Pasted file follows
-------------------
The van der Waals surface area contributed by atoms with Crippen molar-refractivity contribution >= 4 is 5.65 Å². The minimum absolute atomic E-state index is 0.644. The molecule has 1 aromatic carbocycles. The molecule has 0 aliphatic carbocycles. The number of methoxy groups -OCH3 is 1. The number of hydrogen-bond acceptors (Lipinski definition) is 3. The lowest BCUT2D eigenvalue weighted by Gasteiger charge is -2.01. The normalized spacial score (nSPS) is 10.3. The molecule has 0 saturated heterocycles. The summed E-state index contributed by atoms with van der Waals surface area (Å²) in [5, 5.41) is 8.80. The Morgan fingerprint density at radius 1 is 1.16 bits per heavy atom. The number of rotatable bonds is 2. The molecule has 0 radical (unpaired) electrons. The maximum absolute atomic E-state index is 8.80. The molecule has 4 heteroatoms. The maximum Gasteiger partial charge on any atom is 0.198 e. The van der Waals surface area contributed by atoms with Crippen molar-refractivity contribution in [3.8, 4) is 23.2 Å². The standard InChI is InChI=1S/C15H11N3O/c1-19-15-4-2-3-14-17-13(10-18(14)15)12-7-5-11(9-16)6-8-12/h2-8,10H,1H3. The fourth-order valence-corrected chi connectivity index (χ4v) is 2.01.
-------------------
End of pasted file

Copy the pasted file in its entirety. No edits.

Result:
The van der Waals surface area contributed by atoms with Crippen molar-refractivity contribution >= 4 is 5.65 Å². The minimum absolute atomic E-state index is 0.644. The molecule has 1 aromatic carbocycles. The molecule has 0 aliphatic carbocycles. The number of methoxy groups -OCH3 is 1. The number of hydrogen-bond acceptors (Lipinski definition) is 3. The lowest BCUT2D eigenvalue weighted by Gasteiger charge is -2.01. The normalized spacial score (nSPS) is 10.3. The molecule has 0 saturated heterocycles. The summed E-state index contributed by atoms with van der Waals surface area (Å²) in [5, 5.41) is 8.80. The Morgan fingerprint density at radius 1 is 1.16 bits per heavy atom. The number of rotatable bonds is 2. The molecule has 0 radical (unpaired) electrons. The maximum absolute atomic E-state index is 8.80. The molecule has 4 heteroatoms. The maximum Gasteiger partial charge on any atom is 0.198 e. The van der Waals surface area contributed by atoms with Crippen molar-refractivity contribution in [3.8, 4) is 23.2 Å². The standard InChI is InChI=1S/C15H11N3O/c1-19-15-4-2-3-14-17-13(10-18(14)15)12-7-5-11(9-16)6-8-12/h2-8,10H,1H3. The fourth-order valence-corrected chi connectivity index (χ4v) is 2.01.